Say you have a bad back. Yesterday I gave you $4,000. Enjoy!
Today I’ll focus on saving money on medications that are used for back pain. There are other modalities which we’ll discuss another time (e.g. exercise, weight loss).
Classes of medications that are commonly used to treat back pain include: anti-inflammatory drugs, muscle relaxers, pain medications, and topical treatments.
Of the anti-inflammatory drugs, there’s the non-steroidal group (NSAIDs) and the steroidal group. The NSAIDs work well, and can be used chronically or as needed.
The most common side-effect is stomach irritation. Because of this potential, Celebrex® was developed, an NSAID-like cox-2 inhibitor that is less likely to cause GI irritation. But it is expensive. Self-pay patients can expect to pay about $137 for a month’s supply of 200 mg, or $85 for 100 mg at a discount pharmacy. If your income is below $45,000 and you are not a Medicare patient, you may qualify for the Together Rx Access program for discounted drugs. You can also check online for coupons to offset your cost or your co-pay. If you have insurance, this drug is likely to be a 2nd or 3rd tier, requiring a higher co-pay than generic drugs.
But most patients do not have sufficient stomach irritation to warrant the use of Celebrex. If you do have a problem, a second option is to use a $4 GI medication (see entry, Save money on heartburn) to lower your stomach acid, which may allow you to use a $4 NSAID. Some of these are over-the-counter, but it’s important that you consult your doctor with questions of drug interactions and other side-effects.
One list of $4 generic NSAIDs includes: diclofenac, ibuprofen, naproxen, indomethacin, meloxicam, and piroxicam (at Wal-Mart). Print this list and take it with you to your doctor. Over-the-counter NSAIDs include ibuprofen, naproxen, and aspirin.
The Wal-Mart $4 list also includes prednisone, dexamethasone, and methylprednisolone, three steroids that can be used in an acute situation.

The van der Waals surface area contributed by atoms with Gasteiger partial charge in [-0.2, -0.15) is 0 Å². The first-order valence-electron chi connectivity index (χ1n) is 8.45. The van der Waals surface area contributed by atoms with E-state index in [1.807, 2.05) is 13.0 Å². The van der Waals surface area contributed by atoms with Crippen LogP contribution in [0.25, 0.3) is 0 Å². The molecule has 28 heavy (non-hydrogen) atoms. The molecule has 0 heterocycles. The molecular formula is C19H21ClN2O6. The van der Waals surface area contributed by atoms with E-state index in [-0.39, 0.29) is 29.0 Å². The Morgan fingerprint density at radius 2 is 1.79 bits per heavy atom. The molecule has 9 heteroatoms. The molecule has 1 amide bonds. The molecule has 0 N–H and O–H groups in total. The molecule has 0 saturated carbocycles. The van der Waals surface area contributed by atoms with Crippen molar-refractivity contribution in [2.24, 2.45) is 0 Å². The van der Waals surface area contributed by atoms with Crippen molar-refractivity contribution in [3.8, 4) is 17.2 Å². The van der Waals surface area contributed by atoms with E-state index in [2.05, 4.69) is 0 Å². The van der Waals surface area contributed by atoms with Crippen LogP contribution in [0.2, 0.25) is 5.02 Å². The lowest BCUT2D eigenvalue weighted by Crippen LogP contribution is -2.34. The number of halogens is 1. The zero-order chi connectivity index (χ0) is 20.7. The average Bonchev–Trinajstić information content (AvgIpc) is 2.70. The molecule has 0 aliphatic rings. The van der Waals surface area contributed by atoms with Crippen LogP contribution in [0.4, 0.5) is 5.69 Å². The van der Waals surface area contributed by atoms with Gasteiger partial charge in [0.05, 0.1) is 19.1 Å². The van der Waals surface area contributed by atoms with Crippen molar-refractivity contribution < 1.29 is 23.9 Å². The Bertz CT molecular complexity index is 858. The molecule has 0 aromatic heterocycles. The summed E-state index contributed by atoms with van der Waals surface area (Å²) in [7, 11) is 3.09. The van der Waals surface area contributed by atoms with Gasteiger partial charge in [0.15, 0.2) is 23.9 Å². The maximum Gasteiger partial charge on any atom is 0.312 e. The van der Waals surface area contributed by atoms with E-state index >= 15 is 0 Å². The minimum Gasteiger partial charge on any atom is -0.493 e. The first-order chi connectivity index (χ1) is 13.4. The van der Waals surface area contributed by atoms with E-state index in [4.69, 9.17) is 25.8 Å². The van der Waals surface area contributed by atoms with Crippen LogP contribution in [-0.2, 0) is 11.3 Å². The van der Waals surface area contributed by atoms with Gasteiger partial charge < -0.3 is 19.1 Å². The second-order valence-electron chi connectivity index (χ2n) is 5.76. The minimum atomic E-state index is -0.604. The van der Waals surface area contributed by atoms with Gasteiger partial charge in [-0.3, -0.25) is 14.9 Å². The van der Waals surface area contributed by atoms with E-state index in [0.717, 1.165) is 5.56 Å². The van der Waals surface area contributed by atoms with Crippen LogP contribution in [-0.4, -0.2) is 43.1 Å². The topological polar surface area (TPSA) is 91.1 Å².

Of the muscle relaxers, baclofen and cyclobenzaprine are on the $4 list. These are especially useful when your back muscles are tight, or if you cannot sleep. Drowsiness is the most common side-effect. Skelaxin® currently comes only as a brand-name, and costs 20 times as much – or more! Skelaxin offers a $30 printable coupon at http://www.skelaxin.com/.
Straight pain medications are also useful. Tylenol® (acetaminophen) provides sufficient relief for many people. It can often be used with an NSAID – but consult your doctor first. Excedrin® is an example of a single pill that includes both.
The non-narcotic drug tramadol (generic Ultram®) is quite inexpensive (is on some $4 lists) and is very effective.
Topical preparations such as the Flector® patch or crèmes such as Voltaren® Gel are also effective but expensive. If your doctor prescribes these, check online for a $30 coupon. I’ve had patients who’ve found topical crèmes at the dollar stores that they claim work just as well. If it works for you, go for it.
According to Dr. Michael Roizen at the Cleveland Clinic, 65 million Americans suffer from back pain. (See http://ask.doctoroz.com/question/how-common-is-back-pain.) I’m one of them! Join me in saving America a billion dollars.
Potential annual savings on back pain:
65,000,000 patients x $20 apiece (a modest claim) = $130,000,000
Actual savings: Readers, let me know. Please share your success stories or ideas to help others by sending an email to: firstname.lastname@example.org
© Cynthia J Koelker, MD – All Rights reserved
- Pain Treatment Is the Best Yet (technologyreview.in)